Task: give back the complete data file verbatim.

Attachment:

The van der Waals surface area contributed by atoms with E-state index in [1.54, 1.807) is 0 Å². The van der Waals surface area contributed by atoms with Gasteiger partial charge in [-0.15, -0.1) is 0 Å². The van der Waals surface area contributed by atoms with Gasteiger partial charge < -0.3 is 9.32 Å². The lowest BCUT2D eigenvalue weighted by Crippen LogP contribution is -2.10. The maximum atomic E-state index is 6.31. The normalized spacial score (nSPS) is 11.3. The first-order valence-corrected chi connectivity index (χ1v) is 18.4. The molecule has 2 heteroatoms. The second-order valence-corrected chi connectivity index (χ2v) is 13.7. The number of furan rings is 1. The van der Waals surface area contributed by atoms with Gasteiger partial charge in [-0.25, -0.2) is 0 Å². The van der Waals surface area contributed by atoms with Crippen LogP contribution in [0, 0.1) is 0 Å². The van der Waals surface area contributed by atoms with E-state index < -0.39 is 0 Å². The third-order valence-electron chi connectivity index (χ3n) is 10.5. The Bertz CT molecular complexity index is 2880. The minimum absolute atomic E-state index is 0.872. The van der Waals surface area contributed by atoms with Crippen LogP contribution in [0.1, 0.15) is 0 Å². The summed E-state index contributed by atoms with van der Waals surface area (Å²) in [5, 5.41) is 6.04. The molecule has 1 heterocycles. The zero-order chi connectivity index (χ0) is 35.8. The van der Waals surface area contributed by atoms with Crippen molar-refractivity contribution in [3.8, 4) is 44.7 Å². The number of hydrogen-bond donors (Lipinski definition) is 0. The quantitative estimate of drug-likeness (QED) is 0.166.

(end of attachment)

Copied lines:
The van der Waals surface area contributed by atoms with E-state index in [1.54, 1.807) is 0 Å². The van der Waals surface area contributed by atoms with Gasteiger partial charge in [-0.15, -0.1) is 0 Å². The van der Waals surface area contributed by atoms with Gasteiger partial charge < -0.3 is 9.32 Å². The lowest BCUT2D eigenvalue weighted by Crippen LogP contribution is -2.10. The maximum atomic E-state index is 6.31. The normalized spacial score (nSPS) is 11.3. The first-order valence-corrected chi connectivity index (χ1v) is 18.4. The molecule has 2 heteroatoms. The second-order valence-corrected chi connectivity index (χ2v) is 13.7. The number of furan rings is 1. The van der Waals surface area contributed by atoms with Gasteiger partial charge in [-0.25, -0.2) is 0 Å². The van der Waals surface area contributed by atoms with Crippen LogP contribution in [0, 0.1) is 0 Å². The van der Waals surface area contributed by atoms with E-state index < -0.39 is 0 Å². The third-order valence-electron chi connectivity index (χ3n) is 10.5. The Bertz CT molecular complexity index is 2880. The minimum absolute atomic E-state index is 0.872. The van der Waals surface area contributed by atoms with Crippen LogP contribution in [0.1, 0.15) is 0 Å². The summed E-state index contributed by atoms with van der Waals surface area (Å²) in [5, 5.41) is 6.04. The molecule has 1 heterocycles. The zero-order chi connectivity index (χ0) is 35.8. The van der Waals surface area contributed by atoms with Crippen molar-refractivity contribution in [3.8, 4) is 44.7 Å². The number of hydrogen-bond donors (Lipinski definition) is 0. The quantitative estimate of drug-likeness (QED) is 0.166.